The hot stove has brought some surprising transactions this offseason, but none may be as surprising as yesterday’s trade that sent Mat Latos to Cincinnati. The move cost the Reds a small bounty for their new ace, as they sent SP Edinson Volquez, 1B Yonder Alonso, C Yasmani Grandal and RP Brad Boxberger to San Diego in return.
Let’s take a look at the fantasy fallout of this trade from both sides:
The first thought is obviously that Latos’ value takes a significant hit as he moves away from Petco Park and into Great American Ballpark. However, while there may be a slight hit in ERA due to the move, it likely will not be as great as you would think. Just take a look at his home/road split from his first two full seasons in the Majors:
- 2010 – 2.59/3.14
- 2011 – 3.24/3.68
Would anyone really be upset if he simply posted a number comparable those road ERAs this season in Cincinnati? If he could do that (and it seems possible), he’d likely add at least 2-3 wins thanks to the improvement in run support. In other words, the decline in ERA is easily offset and will not alter his value.
He has already shown that he can strike batters out (8.65 career K/9) and that he has very good control (2.83 career BB/9). Those two things are going to bring a good WHIP and, as long as he doesn’t get completely burnt by the long ball, his ERA is going to be 3.50 or better, even in Cincinnati. Throw in the additional wins potential and he is looking like a great SP2 with the potential to perform like a fantasy ace. Things look just as good for Latos at this point.
San Diego Padres
It was quite the return that San Diego received, including a pitcher with as much potential as anyone. Volquez has shown how good he could be, though his control has always been his biggest issue. He was always capable of walking the ballpark, though it has been even worse in recent years since he has worked his way back from Tommy John surgery. In 108.2 innings in ’11 he walked 65 batters, a BB/9 of 5.38.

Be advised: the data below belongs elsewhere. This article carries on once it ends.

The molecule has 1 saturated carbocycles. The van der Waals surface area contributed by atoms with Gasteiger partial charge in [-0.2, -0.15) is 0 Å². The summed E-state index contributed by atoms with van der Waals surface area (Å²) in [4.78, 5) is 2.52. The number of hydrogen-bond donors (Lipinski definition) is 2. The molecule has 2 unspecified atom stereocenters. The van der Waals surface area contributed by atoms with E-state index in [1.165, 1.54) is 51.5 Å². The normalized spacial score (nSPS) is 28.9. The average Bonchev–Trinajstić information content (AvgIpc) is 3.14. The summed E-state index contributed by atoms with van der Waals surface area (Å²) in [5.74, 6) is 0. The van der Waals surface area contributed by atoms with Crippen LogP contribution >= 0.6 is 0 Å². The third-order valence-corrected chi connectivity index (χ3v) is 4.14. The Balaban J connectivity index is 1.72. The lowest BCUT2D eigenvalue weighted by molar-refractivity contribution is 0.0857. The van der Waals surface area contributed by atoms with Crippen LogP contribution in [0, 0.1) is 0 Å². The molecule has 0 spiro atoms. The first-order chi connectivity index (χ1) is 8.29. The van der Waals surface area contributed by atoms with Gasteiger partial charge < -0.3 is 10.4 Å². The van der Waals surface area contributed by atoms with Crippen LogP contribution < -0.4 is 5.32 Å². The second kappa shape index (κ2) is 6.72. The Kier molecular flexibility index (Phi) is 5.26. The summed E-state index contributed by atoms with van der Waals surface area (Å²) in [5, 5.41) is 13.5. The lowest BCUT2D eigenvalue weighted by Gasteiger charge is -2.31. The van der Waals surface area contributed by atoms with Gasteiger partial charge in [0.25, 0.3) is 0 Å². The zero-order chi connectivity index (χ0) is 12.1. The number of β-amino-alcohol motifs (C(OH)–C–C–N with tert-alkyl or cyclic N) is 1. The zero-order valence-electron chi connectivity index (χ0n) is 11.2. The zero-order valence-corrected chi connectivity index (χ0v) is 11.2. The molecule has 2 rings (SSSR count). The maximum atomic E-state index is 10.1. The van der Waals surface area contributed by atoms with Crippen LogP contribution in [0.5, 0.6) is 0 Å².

It’s an atrocious number, and one that will stop him from being productive regardless of the ballpark he calls home (his road ERA was 5.78 in ’11). Yes, the long ball should not be as much of a problem (he had a HR/9 of 1.57 last season), but is that going to be enough to make him an impressive option? Probably not. He brings sleeper potential, but unless he improves his control the new surroundings are not going to matter.
The new home will likely have a major impact on Alonso, whose numbers were never going to be as impressive as they were in his 88 AB in 2011. Why? There was no way he was going to replicate a .387 BABIP or a 20.8% HR/FB. While he did play in the International League at Triple-A, his .296 average with 24 HR (though he did have 55 doubles) in 764 AB does not scream impressive.
Is there upside? Absolutely (Baseball America did rank him as the team’s third best prospect), but don’t look towards him to be a monster source of power in Petco Park. As a first baseman, that is going to completely limit is value to minimal. If we can’t expect him to hit at least 20 HR, how much value is he going to have?
That said, he will likely start at 1B for the Padres, meaning Anthony Rizzo will either be at Triple-A or used as trade bait. Clearly, his value takes a hit thanks to the deal.
The other half of the haul are prospects, though Boxberger could step immediately into the Padres bullpen and eventually emerge as a closer option. Over his minor league career he has posted an 11.89 K/9, a number that we all love to see. He needs to learn how to harness his stuff, though, with a 4.10 BB/9, but if he can figure it all out he could be electric. Baseball America recently ranked him as the team’s tenth best prospect.
Grandal, meanwhile, is one of the premier catching prospects in the game. The 2010 first round draft pick had a cup of coffee at Triple-A this season, making quick work of the minor leagues. In 402 minor league AB he has hit .303 with 14 HR and 69 RBI.
Baseball America recently ranked him as the team’s fourth best prospect saying, “Grandal projects to hit for a higher average and has the advantage of being a switch-hitter. He has a balanced approach, controls the strike zone and uses the entire field.” He should be on all fantasy radars, as he likely will get an opportunity to break camp with the Padres. Even if he doesn’t win the job this spring, he’ll likely get a look before long.
What are your thoughts of the deal? Who are the big winners? Who are the big losers?
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